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A Journal on Dentistry and Maxillofacial Surgery
Minerva Stomatologica 2012 May;61(5):175-82
language: English, Italian
Management of primary ameloblastoma of the jaw: a 15 years’ experience
Tortorici S., Difalco P., Buzzanca M. L., Burruano F. ✉
Department of Stomatological Science, University of Palermo, Palermo, Italy
AIM: The aim of this retrospective study was to describe our 15-year experience in the management of primary ameloblastoma of the jaw.
METHODS: We investigated 26 patients who had undergone surgical treatment for a single lesion, comprising six lesions of the maxillary bone and 20 tumors of the mandible: 73% had a radiolucent multilocular lesion; 23% a unicystic lesion; and 4% had an extraosseous form of the tumor. The smaller lesions (diameter <3 cm) were treated by conservative approaches; the larger lesions required radical surgical resection. Two groups were created according to whether the patients had received conservative or aggressive surgery.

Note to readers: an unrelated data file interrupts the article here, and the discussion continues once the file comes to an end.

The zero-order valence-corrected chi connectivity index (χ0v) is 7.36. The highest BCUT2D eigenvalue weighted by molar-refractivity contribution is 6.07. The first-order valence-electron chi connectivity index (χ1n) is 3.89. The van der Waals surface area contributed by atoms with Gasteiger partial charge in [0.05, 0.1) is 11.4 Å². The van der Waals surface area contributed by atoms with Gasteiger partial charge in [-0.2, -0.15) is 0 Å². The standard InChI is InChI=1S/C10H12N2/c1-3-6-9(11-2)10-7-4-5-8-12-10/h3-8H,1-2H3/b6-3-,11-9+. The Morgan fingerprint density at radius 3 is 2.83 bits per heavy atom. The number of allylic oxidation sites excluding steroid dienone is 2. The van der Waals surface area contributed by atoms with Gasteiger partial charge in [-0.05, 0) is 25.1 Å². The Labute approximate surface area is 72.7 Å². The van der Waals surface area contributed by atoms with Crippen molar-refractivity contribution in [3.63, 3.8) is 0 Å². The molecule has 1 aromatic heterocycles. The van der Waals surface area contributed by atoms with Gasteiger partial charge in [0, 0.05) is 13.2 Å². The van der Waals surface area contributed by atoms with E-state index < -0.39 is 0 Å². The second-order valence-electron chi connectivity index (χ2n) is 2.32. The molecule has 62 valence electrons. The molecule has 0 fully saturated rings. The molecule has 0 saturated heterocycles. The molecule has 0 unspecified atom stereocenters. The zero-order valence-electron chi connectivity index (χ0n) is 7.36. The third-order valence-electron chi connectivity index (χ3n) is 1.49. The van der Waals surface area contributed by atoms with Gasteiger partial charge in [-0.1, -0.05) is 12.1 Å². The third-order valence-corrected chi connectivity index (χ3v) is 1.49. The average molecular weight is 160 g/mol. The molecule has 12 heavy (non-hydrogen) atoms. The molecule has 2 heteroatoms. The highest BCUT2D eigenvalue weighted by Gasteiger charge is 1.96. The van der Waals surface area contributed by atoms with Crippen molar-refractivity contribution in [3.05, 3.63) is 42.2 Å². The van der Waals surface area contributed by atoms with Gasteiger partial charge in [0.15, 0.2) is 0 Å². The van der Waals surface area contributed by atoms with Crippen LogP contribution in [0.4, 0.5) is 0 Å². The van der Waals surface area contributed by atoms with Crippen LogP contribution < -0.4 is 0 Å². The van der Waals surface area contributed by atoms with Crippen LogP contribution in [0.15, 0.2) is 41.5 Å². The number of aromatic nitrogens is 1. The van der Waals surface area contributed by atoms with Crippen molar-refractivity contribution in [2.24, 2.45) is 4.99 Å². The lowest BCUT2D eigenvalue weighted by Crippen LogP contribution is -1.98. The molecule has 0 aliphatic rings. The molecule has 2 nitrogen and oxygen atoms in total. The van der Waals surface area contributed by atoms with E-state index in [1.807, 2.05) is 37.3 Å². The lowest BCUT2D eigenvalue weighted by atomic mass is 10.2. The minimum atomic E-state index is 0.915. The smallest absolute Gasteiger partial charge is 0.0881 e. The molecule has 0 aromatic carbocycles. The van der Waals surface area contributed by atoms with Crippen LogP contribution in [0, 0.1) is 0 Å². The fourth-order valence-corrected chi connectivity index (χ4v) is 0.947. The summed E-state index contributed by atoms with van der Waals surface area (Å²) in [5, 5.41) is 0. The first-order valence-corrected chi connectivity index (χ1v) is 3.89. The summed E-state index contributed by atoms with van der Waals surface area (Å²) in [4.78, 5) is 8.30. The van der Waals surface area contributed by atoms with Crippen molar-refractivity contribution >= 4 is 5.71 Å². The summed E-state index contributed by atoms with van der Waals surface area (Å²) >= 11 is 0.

RESULTS:The recurrence rate was estimated for a minimum duration of follow-up of 10 years; 23 patients met this criterion. Tumor recurrence was observed in all the patients who had undergone conservative surgery but not in those who had received aggressive surgery. Comparison of the healing curves (log rank test) showed statistically significant differences between the two groups (P=0.4522).
CONCLUSION: All recurrent lesions were ameloblastomas primarily treated with enucleation and/or curettage. On the basis of our study we suggest that when an ameloblastoma is small it can be removed with a marginal aggressive resection with a 1-cm margin beyond the radiological limit; in contrast, if an ameloblastoma is larger than 3 cm we suggest aggressive segmental resection of lesion with a margin 1.5-2-cm beyond the radiological limits.